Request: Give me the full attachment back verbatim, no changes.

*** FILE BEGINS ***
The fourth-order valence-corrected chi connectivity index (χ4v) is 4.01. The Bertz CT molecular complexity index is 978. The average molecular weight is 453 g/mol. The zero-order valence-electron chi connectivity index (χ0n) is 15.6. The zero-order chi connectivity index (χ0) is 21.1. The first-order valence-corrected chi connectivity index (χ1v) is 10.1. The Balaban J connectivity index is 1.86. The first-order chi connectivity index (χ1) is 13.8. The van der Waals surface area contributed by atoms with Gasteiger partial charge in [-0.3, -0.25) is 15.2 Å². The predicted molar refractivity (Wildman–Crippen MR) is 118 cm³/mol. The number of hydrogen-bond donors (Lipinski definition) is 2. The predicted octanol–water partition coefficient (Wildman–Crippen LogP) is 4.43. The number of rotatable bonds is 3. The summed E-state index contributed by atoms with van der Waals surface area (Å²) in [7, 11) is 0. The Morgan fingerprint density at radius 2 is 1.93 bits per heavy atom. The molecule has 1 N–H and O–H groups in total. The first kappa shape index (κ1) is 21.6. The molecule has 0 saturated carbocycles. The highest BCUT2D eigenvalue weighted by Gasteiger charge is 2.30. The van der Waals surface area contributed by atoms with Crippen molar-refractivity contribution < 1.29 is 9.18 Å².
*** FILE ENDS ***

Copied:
The fourth-order valence-corrected chi connectivity index (χ4v) is 4.01. The Bertz CT molecular complexity index is 978. The average molecular weight is 453 g/mol. The zero-order valence-electron chi connectivity index (χ0n) is 15.6. The zero-order chi connectivity index (χ0) is 21.1. The first-order valence-corrected chi connectivity index (χ1v) is 10.1. The Balaban J connectivity index is 1.86. The first-order chi connectivity index (χ1) is 13.8. The van der Waals surface area contributed by atoms with Gasteiger partial charge in [-0.3, -0.25) is 15.2 Å². The predicted molar refractivity (Wildman–Crippen MR) is 118 cm³/mol. The number of hydrogen-bond donors (Lipinski definition) is 2. The predicted octanol–water partition coefficient (Wildman–Crippen LogP) is 4.43. The number of rotatable bonds is 3. The summed E-state index contributed by atoms with van der Waals surface area (Å²) in [7, 11) is 0. The Morgan fingerprint density at radius 2 is 1.93 bits per heavy atom. The molecule has 1 N–H and O–H groups in total. The first kappa shape index (κ1) is 21.6. The molecule has 0 saturated carbocycles. The highest BCUT2D eigenvalue weighted by Gasteiger charge is 2.30. The van der Waals surface area contributed by atoms with Crippen molar-refractivity contribution < 1.29 is 9.18 Å².